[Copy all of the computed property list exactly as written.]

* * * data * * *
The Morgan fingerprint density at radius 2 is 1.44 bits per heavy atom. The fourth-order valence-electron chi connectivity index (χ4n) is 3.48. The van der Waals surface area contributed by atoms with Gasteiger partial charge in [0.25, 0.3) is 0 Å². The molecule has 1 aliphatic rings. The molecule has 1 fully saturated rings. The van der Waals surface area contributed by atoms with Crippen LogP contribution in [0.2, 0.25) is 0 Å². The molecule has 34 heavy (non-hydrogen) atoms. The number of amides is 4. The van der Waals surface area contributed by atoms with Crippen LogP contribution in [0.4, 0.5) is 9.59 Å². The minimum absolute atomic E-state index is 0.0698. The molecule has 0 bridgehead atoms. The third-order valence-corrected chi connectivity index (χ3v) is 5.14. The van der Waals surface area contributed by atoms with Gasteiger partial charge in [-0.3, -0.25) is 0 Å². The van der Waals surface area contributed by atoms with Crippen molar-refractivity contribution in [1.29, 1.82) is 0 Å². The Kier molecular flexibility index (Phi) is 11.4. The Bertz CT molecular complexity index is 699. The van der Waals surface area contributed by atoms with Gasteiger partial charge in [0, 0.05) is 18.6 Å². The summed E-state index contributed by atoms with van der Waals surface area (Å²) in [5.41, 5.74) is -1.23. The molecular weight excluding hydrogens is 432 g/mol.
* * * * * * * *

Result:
The Morgan fingerprint density at radius 2 is 1.44 bits per heavy atom. The fourth-order valence-electron chi connectivity index (χ4n) is 3.48. The van der Waals surface area contributed by atoms with Gasteiger partial charge in [0.25, 0.3) is 0 Å². The molecule has 1 aliphatic rings. The molecule has 1 fully saturated rings. The van der Waals surface area contributed by atoms with Crippen LogP contribution in [0.2, 0.25) is 0 Å². The molecule has 34 heavy (non-hydrogen) atoms. The number of amides is 4. The van der Waals surface area contributed by atoms with Crippen LogP contribution in [0.4, 0.5) is 9.59 Å². The minimum absolute atomic E-state index is 0.0698. The molecule has 0 bridgehead atoms. The third-order valence-corrected chi connectivity index (χ3v) is 5.14. The van der Waals surface area contributed by atoms with Gasteiger partial charge in [-0.3, -0.25) is 0 Å². The van der Waals surface area contributed by atoms with Crippen molar-refractivity contribution in [1.29, 1.82) is 0 Å². The Kier molecular flexibility index (Phi) is 11.4. The Bertz CT molecular complexity index is 699. The van der Waals surface area contributed by atoms with Gasteiger partial charge in [0, 0.05) is 18.6 Å². The summed E-state index contributed by atoms with van der Waals surface area (Å²) in [5.41, 5.74) is -1.23. The molecular weight excluding hydrogens is 432 g/mol.